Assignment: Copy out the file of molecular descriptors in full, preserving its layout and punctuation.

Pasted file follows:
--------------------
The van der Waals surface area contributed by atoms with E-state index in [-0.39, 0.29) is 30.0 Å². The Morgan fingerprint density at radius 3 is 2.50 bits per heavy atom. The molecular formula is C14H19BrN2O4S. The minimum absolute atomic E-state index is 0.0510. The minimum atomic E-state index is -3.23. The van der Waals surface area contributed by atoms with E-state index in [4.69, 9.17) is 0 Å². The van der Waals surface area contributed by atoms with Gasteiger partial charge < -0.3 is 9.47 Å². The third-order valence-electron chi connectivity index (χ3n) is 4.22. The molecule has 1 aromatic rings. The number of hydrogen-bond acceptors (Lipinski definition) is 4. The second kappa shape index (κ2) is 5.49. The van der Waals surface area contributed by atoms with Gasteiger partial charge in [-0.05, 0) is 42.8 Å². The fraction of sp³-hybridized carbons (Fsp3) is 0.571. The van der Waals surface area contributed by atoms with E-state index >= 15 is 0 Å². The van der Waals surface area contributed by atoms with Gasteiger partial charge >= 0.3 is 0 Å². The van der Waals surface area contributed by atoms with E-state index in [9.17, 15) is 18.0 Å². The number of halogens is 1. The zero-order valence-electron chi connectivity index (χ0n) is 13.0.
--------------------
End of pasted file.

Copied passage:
The van der Waals surface area contributed by atoms with E-state index in [-0.39, 0.29) is 30.0 Å². The Morgan fingerprint density at radius 3 is 2.50 bits per heavy atom. The molecular formula is C14H19BrN2O4S. The minimum absolute atomic E-state index is 0.0510. The minimum atomic E-state index is -3.23. The van der Waals surface area contributed by atoms with E-state index in [4.69, 9.17) is 0 Å². The van der Waals surface area contributed by atoms with Gasteiger partial charge < -0.3 is 9.47 Å². The third-order valence-electron chi connectivity index (χ3n) is 4.22. The molecule has 1 aromatic rings. The number of hydrogen-bond acceptors (Lipinski definition) is 4. The second kappa shape index (κ2) is 5.49. The van der Waals surface area contributed by atoms with Gasteiger partial charge in [-0.05, 0) is 42.8 Å². The fraction of sp³-hybridized carbons (Fsp3) is 0.571. The van der Waals surface area contributed by atoms with E-state index >= 15 is 0 Å². The van der Waals surface area contributed by atoms with Gasteiger partial charge >= 0.3 is 0 Å². The van der Waals surface area contributed by atoms with E-state index in [9.17, 15) is 18.0 Å². The number of halogens is 1. The zero-order valence-electron chi connectivity index (χ0n) is 13.0.